Try Red Pepper in print with our pay-as-you-feel subscription. You decide the price, from as low as £2 a month.

More info ×

Slaying the racist dragon

Billy Bragg celebrates the contribution of the flag of St George and the England football team in furthering the cause of multiculturalism.

August 1, 2004
7 min read

What was your first reaction when you saw them, all those England flags fluttering from the windows of cars and vans in the first week of June? Against the backdrop of elections in which the British National Party (BNP) was threatening to do well, you could have been forgiven for being concerned. Was this flag-waving the herald of a wave of xenophobia about to sweep the country? Was the belligerent nationalism of the football terraces about to manifest itself at the ballot box? Did these thousands of St George’s flags represent a rejection of multiculturalism in favour of a narrow English identity?

These questions could have been answered by looking at the occupants of cars adorned with the England flag. They seemed largely made up of families with kids who had pestered Mum or Dad to let them show their support for the national football team. Yes, they flew from white vans, but some of those vans were driven by black guys. There were even a few Asian drivers flying the flag for the team.

I would have been much more concerned if there had been a spate of cars flying the Union Jack. In their campaigns for the elections, the BNP and the UK Independence Party (Ukip) used the British flag to represent everything that they stand for: an inward-looking, white society, angry at the present, fearful of the future, clinging to the past. There is an ugly xenophobia out there, but it’s waving the Union Jack.

Friends of mine argue that the same connotations are inherent in the flag of St George. They also point to its association with the violence and racism that follows the England football team when it travels abroad. Surely, flying the English flag is an endorsement of that belligerent nationalism? Those of us who support England look with envy at the way the Scots were able to transform themselves from one of the most feared groups of football fans into some of the most popular supporters to be found at international tournaments.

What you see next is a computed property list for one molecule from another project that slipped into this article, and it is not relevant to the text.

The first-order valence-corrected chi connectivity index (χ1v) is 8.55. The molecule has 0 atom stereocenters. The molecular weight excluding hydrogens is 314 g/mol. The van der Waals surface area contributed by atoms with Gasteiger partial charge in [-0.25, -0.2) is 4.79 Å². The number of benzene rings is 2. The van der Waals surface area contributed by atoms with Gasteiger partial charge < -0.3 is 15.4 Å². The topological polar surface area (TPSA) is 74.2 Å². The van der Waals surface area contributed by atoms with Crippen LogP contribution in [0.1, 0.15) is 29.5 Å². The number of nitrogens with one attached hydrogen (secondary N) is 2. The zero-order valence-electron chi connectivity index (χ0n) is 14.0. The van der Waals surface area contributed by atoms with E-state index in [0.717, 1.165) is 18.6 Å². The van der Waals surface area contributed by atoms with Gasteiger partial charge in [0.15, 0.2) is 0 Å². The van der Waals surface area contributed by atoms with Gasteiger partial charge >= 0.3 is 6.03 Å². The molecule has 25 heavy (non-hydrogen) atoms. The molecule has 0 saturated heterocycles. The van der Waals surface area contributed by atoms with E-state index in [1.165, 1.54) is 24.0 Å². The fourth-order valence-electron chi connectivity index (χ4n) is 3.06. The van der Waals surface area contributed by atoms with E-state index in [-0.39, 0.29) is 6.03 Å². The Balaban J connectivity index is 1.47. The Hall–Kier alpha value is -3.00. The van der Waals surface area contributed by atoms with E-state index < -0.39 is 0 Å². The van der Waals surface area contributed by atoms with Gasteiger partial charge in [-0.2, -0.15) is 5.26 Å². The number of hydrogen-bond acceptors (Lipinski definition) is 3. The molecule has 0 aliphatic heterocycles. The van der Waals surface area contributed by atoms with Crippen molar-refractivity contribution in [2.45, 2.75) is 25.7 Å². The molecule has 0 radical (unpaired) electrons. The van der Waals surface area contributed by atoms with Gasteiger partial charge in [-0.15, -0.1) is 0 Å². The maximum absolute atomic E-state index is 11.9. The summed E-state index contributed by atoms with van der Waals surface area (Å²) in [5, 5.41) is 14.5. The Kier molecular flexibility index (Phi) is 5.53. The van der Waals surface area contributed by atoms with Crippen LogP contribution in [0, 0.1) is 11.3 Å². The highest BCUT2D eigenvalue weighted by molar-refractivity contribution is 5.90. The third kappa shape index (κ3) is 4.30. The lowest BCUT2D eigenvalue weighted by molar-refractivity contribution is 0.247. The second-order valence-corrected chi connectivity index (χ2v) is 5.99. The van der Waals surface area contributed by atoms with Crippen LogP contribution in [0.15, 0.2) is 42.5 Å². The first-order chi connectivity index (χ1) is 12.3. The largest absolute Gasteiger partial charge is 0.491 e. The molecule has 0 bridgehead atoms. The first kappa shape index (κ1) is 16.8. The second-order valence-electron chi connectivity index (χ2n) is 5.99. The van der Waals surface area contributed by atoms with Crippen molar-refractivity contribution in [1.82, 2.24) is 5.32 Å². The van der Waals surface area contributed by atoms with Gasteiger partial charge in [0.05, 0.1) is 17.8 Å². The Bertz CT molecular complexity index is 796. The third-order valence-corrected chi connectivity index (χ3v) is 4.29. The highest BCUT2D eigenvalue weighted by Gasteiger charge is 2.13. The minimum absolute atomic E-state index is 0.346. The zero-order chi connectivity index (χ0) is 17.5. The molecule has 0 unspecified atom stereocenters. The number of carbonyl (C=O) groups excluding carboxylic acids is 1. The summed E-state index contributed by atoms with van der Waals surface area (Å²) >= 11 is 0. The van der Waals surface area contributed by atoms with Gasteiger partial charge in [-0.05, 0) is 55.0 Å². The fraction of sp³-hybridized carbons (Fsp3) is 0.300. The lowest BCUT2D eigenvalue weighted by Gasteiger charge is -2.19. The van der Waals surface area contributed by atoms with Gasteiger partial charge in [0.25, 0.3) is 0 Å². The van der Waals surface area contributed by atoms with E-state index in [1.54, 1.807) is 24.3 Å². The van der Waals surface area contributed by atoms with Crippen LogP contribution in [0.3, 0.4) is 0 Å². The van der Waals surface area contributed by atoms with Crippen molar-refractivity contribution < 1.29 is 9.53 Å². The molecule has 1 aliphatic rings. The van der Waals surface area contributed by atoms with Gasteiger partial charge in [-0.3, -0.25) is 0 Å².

By making a conscious effort to isolate the hooligan element, the England fans are, at last, beginning to change too. Travel bans have played a part in this, but it has been initiatives undertaken by the fans themselves that have improved the atmosphere. Concerned that their reputation was preceding them, the fans have organised trips into local schools in places where their team is playing.

During Euro 2004 a group of England fans visited the Nuno Goncalves Secondary School in the poor Sapadores district of Lisbon. Around 30 fans, some wearing T-shirts emblazoned with the word obrigado (Portuguese for “thank you”) gave up their morning to help the pupils practise their spoken English.

While the genuine fans were doing their best to make a good impression where England were playing, hundreds of miles away from the football it was all going off in Albufeira. Guess which event got the most coverage? Genuine fans were furious, pointing out that Albufeira is a well-known trouble spot where drunken, violent Brits are arrested every weekend. Back at the matches, the behaviour of England fans was exemplary. More arrests were made at Glastonbury Festival than in Lisbon on the night that England were knocked out of Euro 2004 by Portugal.

England’s travelling support is changing. The fans themselves are making a real effort to join in the celebrations at international tournaments. The new atmosphere that they are creating is starting to produce results. In Portugal, the policing of fans was much more low-key, allowing the supporters to have a good time without them being constantly harassed by riot police looking for confrontation. For the first time groups of black and Asian fans were present, wearing the England shirt with pride. And why shouldn’t they? Take a look at the 11 men who wear that shirt on the pitch. They are a visible representation of what England is: a multicultural society in which the right to play for the national team is not decided by race, but by talent.

Far from representing a narrow definition of English identity, those thousands of St George’s flags could be seen as an endorsement of this idea, in which the right to be English is accessible to anyone, no matter what their background. This notion was best illustrated by a group that I saw crossing the Thames via Westminster Bridge on the day that England played Switzerland. Two Muslim women, dressed in full-length black burkas, were holding the hands

of two boys aged maybe five or six who may well have been their sons. The two boys were wearing identical red shirts, on which the word “BECKHAM” was emblazoned in Olde English script. Underneath was a small flag of St George.